Mark Doyle | 26 January 2016  

I compliment the ABC in airing conflicting views. There are very few debates on the ABC these days. Jeff Sparrow is ignoring the evidence by choosing an isolated and dated example regarding Lord Monckton's visit. As I remember the coverage of Lord Monckton ridiculed him.

James Grover | 27 January 2016  

A great article. In its reaction to criticism from the right, the ABC is in danger of achieving the same perception of 'balance' enjoyed by Fox News in America. As a regular viewer of "The Drum" I am apalled at the lopsided selection of panellists which in almost every program includes a member with right-wing credentials on his or her sleeve with far fewer appearances from those with opposing views. The IPA also seems to have an open invitation. Yet folk like Eric Abetz constantly get away with fictions that the ABC has a left wing bias. Such critics, it would seem, are just intolerant of any dissent from their own view of the world.

Brian Brown | 27 January 2016  

Thank you Jeff for an interesting and accurate piece. The ABC in lots of ways is its own worst enemy and, as you say, has been asset -stripped by both Labor and Coalition in government. But unfortunately content standards have fallen badly under Mark Scott's management. His problem is that he is besotted with 'platforms', i.e. radio and TV channels. On the content issue: there are times during the day when Radio National, for instance, sounds like a university station run by undergraduates. Thank goodness we still have Michael Cathcart with his truly encyclopaedic mind. Sadly RN has largely abandoned specialist broadcasting. For instance, when I was Specialist Editor Religion (I left in 1996 and was the only person ever to hold that pretentious title!) we had a staff in radio alone of at least 13 in all capitals except Hobart and Canberra, with about six or seven in TV. Now there are six in radio - all in Sydney. Within the ABC there is also a strong management push against specialization; the idea is any journalist can do any topic, any time. Spare us!

Paul Collins | 27 January 2016  

This ABC audience member is totally demoralised!

Tim Collier | 27 January 2016  

Add to this woeful history of ABC pandering to the right wing the revelations that a senior journalist forced another to attack a Labor policy to "balance" out his criticism of a Coalition policy. See https://newmatilda.com/2016/01/27/nick-ross-bruce-belsham-abc-false-balance-story-so-far/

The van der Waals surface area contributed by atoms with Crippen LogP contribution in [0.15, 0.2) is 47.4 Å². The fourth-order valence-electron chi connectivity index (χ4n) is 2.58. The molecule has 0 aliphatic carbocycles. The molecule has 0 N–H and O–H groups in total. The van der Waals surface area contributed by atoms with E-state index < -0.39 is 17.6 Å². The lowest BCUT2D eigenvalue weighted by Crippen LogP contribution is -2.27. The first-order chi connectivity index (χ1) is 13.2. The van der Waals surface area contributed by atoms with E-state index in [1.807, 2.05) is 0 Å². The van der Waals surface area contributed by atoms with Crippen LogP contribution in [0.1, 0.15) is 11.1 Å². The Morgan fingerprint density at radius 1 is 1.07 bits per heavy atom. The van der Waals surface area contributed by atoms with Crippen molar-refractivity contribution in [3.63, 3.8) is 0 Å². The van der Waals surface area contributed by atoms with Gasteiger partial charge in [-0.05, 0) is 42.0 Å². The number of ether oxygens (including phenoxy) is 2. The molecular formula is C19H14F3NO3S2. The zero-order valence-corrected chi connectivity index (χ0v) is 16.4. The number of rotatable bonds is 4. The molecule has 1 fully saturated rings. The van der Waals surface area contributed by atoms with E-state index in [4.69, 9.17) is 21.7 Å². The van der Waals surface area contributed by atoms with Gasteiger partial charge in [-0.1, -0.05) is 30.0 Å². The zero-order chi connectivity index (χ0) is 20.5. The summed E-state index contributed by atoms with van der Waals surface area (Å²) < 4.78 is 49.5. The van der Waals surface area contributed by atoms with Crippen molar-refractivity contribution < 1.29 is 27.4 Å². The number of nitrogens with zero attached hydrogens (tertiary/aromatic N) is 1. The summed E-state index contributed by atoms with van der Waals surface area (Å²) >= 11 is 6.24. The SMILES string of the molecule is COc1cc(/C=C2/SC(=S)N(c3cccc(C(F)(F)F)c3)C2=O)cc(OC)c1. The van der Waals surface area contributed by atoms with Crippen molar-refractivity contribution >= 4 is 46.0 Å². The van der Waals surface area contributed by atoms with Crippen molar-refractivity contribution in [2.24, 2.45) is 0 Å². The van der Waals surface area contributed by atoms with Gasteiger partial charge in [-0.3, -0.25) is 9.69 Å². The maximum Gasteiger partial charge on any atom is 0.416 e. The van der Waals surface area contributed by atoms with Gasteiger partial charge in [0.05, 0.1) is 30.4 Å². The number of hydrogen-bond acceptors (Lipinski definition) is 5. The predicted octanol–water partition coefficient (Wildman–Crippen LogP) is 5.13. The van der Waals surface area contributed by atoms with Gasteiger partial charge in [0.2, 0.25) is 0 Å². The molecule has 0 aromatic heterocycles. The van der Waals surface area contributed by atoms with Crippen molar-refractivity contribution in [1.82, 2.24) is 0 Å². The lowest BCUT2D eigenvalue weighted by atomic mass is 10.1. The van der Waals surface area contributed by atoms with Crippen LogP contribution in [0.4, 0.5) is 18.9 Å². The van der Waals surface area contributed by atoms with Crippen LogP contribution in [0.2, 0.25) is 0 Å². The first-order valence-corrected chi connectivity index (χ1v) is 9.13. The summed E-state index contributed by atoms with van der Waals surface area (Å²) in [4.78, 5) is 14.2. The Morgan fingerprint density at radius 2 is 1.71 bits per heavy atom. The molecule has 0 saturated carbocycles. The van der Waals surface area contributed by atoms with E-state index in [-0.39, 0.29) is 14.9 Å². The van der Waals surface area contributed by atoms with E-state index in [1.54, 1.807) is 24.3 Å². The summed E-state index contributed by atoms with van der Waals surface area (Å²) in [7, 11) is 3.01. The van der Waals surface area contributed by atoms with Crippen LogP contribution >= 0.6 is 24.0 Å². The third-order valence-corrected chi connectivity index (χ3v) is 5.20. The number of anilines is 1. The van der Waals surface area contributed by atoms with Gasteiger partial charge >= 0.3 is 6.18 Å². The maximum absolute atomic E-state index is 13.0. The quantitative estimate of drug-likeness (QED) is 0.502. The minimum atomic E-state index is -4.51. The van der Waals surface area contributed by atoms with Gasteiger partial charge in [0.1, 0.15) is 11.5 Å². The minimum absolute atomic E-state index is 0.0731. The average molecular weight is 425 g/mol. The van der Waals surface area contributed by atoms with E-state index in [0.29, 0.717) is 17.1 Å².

ErikH | 27 January 2016  

I am absolutely disgusted with the ABC for employing Andrew Bolt. Now and again, on the long drive home from the night shift, I tune in to 2GB for a few minutes to hear whether Bolt never disappoints me, railing incoherently against Muslims, migrants, Greenies, Lefties and all his other pet hates. Bolt's tedious rants reveal he knows nothing about the people he despises, has done little or no research, and is profoundly ignorant of the issues at hand. He reminds me of the tiresome drunken yobo at the pub, loudly giving all and sundry the benefit of his views on everything under the sun, all based on his own petty prejudices and spite.

Monty | 27 January 2016  

Thank you for the insightful article. Sadly I find it heartbreaking. Why is it that small men with large influence are hell bent on tearing down great institutions like the ABC. I love Auntie

Marie Ryan | 27 January 2016  

I tend to be satisfied with ABC programs. However, we know that when conservative governments (extreme right wing "Liberal" and right wing ALP) are in office, they slash the ABC and to please these politicians, the ABC cuts its services and its programs. People like Bolt who are so far on the extreme right should not have a program of their own, but obviously in the interest of balance, from time to time, they should be allowed to be guests on programs to put their point of view. The issue is that Bolt insults those who differ with his point of view and this should not be tolerated just to please the right wingers in this country. I noticed the uproar coming from the right which was caused when Tony Jones allowed Zaky Mallah to ask a question on Q&A. And yet, they would be upset if a Palestinian-hating Zionist was forbidden to put a point of view. They never talk about the extreme bias we find in the commercial media. I just hope that Australians who rely on the ABC for news and current affairs do not vote for conservative candidates who rubbish the ABC. If they do, they will be voting for a compromised public media service.

Andrew (Andy) Alcock | 28 January 2016  

My view of Bolt is now totally seen through the lens of The Bolt Report and its format... highly manipulate and controlled, not much different to an advertorial on a commercial TV morning show flogging vacuum cleaners or funeral insurance. Whenever I hear Bolt speak now, I can't see the issue he's analysing rationally without glazing over and thinking he's simply a prop for the Gina Reinhardts in the media calling for a right wing mouthpiece to "balance" the ABC. For me, the real leftist aspect of the ABC is not its news coverage, but the fact that people who pay to subscribe to pay TV/web channels still end up watching ABC's programs!

AURELIUS | 03 February 2016  

Mark Doyle: someone high up must be reading your comments. A few of those names and forms are no longer on RN. Its a bit of a worry when you start hearing Philip Adams described as left of centre. (nice bloke and all that and how does he get time to read up background on all those guests? Well...sometimes he doesn't, by I wont digress). Left of what centre? Just because, as he tells us most weeks, he hung round the communist party a bit in his teens, it doesn't make him left of whereever now (and last heard, about 20 years ago, remnants were still complaining him about not paying party memebership dues).

Jaq Spratt | 13 June 2017